As far as savings, CVG is touting that fares are down 26 percent since 2007 ($549 to $404). And in the convenience department, CVG is highlighting its more customer-friendly airport shuttles.
 
 
Kroner Dry Cleaners Embraces Eco-friendly Bags
 By Gretchen Keen

Every year, 300 million pounds of single-use plastic dry cleaning bags end up in U.S. landfills.
 
Ray Kroner, owner of Kroner Dry Cleaners in Cheviot, couldn't stand by and let that happen "” at least not at his business. Instead, he began implementing Green Garmento bags, which are reusable, washable bags that function as laundry bags, hampers, duffels and garment bags. As far as he knows, his company is the only one in the Tristate area to implement the bags so far.

"I started doing some research, and I was using three tons of plastic a year "” you know, we're not that big of a place, but you figure, three tons is a lot to go in a landfill," says Kroner, whose family has run the business since 1939.

So he began by ordering 100 bags "” and they were all sold out before the shipment even arrived. Kroner Dry Cleaners has already sold over 300 bags and expects to bring in more incrementally, while continuing existing green initiatives such as recycling solvents and hangers. Plastic bags will still be available to those that want them.
 
Seeing the high demand for the Green Garmento bags, Kroner admits he's a bit surprised.

"Bringing change to this area has always been a little tough," he says. "But I'm really amazed by how pleased people are with it. They're happy to be part of doing something to make that little bit of change."
 
Major Makeover for Anna Louise Inn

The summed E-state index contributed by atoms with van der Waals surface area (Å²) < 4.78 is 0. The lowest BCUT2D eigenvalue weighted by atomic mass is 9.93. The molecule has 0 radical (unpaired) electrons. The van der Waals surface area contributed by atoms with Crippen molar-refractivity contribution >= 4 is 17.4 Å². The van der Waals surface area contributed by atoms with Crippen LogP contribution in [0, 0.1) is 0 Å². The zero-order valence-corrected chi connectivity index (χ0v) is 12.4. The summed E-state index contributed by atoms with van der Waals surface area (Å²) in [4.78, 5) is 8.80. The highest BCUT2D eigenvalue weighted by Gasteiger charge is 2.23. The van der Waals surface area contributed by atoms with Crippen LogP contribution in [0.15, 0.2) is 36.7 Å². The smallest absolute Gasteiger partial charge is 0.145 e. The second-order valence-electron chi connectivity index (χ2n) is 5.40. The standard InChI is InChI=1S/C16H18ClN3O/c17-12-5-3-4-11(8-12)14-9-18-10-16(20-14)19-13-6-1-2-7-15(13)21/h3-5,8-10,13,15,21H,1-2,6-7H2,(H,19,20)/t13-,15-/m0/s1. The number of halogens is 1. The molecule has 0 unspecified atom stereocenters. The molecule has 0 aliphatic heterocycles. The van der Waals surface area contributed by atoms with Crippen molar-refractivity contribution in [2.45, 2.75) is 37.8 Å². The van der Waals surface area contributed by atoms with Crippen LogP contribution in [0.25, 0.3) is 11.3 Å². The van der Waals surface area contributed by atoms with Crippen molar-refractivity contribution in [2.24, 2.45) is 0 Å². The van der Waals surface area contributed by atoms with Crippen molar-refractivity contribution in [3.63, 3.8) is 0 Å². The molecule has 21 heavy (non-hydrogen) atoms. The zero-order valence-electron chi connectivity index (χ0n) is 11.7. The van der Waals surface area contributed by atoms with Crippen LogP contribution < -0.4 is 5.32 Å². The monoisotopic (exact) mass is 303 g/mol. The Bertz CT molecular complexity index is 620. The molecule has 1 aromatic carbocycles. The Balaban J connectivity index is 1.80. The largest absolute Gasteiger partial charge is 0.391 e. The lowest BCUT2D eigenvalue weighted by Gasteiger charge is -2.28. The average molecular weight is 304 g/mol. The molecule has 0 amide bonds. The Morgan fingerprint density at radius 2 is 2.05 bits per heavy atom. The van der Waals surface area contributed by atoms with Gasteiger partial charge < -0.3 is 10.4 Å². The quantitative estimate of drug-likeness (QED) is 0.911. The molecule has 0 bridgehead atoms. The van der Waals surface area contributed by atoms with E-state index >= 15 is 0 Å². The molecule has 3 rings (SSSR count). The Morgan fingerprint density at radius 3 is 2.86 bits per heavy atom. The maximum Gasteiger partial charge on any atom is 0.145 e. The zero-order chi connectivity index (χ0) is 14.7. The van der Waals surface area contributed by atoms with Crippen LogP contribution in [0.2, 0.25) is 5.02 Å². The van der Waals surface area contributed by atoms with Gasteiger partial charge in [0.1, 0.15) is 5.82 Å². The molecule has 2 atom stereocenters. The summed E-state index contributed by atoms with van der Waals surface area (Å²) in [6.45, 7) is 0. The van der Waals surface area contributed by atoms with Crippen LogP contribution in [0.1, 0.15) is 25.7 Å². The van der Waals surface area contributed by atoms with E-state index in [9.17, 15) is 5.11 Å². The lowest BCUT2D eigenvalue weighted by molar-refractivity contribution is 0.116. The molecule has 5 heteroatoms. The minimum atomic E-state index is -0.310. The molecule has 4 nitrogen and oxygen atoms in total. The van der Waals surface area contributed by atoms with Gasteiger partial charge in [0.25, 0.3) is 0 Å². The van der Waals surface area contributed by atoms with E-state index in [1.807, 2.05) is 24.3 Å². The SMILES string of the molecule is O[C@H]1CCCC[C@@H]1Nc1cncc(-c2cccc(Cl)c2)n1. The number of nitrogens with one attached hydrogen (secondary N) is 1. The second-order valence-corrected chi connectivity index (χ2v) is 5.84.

By Kaitlin Walter

Cincinnati Union Bethel is celebrating its past and its future.
After marking its 180th anniversary in 2010, the community and family services agency is looking forward to a $12.4-million renovation to the Anna Louise Inn to begin in 2011.
 
The Ohio Housing Finance Agency has approved 10 years' worth of tax credits totaling $10 million toward the project. "The Anna Louise Inn was built in 1909 to provide housing for women, and has been full to capacity since opening its doors over 100 years ago," says Development Director Brittany Ballard.
 
President and CEO Steve MacConnell says the renovation will convert dormitory-style living into 85 apartments with private bathrooms and kitchens. "The building is 101 years old, and it could really use a facelift," MacConnell says.
 
"The renovation will create a much better living environment for the same cost to the urban women living there. Right now each woman only has enough space for a bed, dresser, and a desk; the upgrades will give the women more privacy, areas to cook, and their own bathroom."
 
The building will continue to house the organization's administration and the Off the Streets program, which helps prostituted women leave the streets.
The agency also provides early childhood education at four Head Start preschools as part of its mission to support urban women, children and families.